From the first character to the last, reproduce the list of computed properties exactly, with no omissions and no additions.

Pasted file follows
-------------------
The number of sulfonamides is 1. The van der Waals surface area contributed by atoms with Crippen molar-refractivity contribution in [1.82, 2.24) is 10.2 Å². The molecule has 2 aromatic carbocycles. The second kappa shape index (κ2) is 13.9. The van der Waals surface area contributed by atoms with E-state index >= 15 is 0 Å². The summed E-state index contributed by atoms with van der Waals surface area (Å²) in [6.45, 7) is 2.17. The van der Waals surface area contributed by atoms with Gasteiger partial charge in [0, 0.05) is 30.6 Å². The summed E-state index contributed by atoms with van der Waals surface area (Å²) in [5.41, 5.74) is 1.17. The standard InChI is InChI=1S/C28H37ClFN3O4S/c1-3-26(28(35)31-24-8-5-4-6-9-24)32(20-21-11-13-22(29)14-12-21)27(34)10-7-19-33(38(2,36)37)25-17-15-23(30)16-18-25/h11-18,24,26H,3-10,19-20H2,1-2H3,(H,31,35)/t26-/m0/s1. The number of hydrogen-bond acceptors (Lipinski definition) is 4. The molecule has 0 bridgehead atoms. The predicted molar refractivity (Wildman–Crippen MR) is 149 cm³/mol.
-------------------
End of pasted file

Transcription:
The number of sulfonamides is 1. The van der Waals surface area contributed by atoms with Crippen molar-refractivity contribution in [1.82, 2.24) is 10.2 Å². The molecule has 2 aromatic carbocycles. The second kappa shape index (κ2) is 13.9. The van der Waals surface area contributed by atoms with E-state index >= 15 is 0 Å². The summed E-state index contributed by atoms with van der Waals surface area (Å²) in [6.45, 7) is 2.17. The van der Waals surface area contributed by atoms with Gasteiger partial charge in [0, 0.05) is 30.6 Å². The summed E-state index contributed by atoms with van der Waals surface area (Å²) in [5.41, 5.74) is 1.17. The standard InChI is InChI=1S/C28H37ClFN3O4S/c1-3-26(28(35)31-24-8-5-4-6-9-24)32(20-21-11-13-22(29)14-12-21)27(34)10-7-19-33(38(2,36)37)25-17-15-23(30)16-18-25/h11-18,24,26H,3-10,19-20H2,1-2H3,(H,31,35)/t26-/m0/s1. The number of hydrogen-bond acceptors (Lipinski definition) is 4. The molecule has 0 bridgehead atoms. The predicted molar refractivity (Wildman–Crippen MR) is 149 cm³/mol.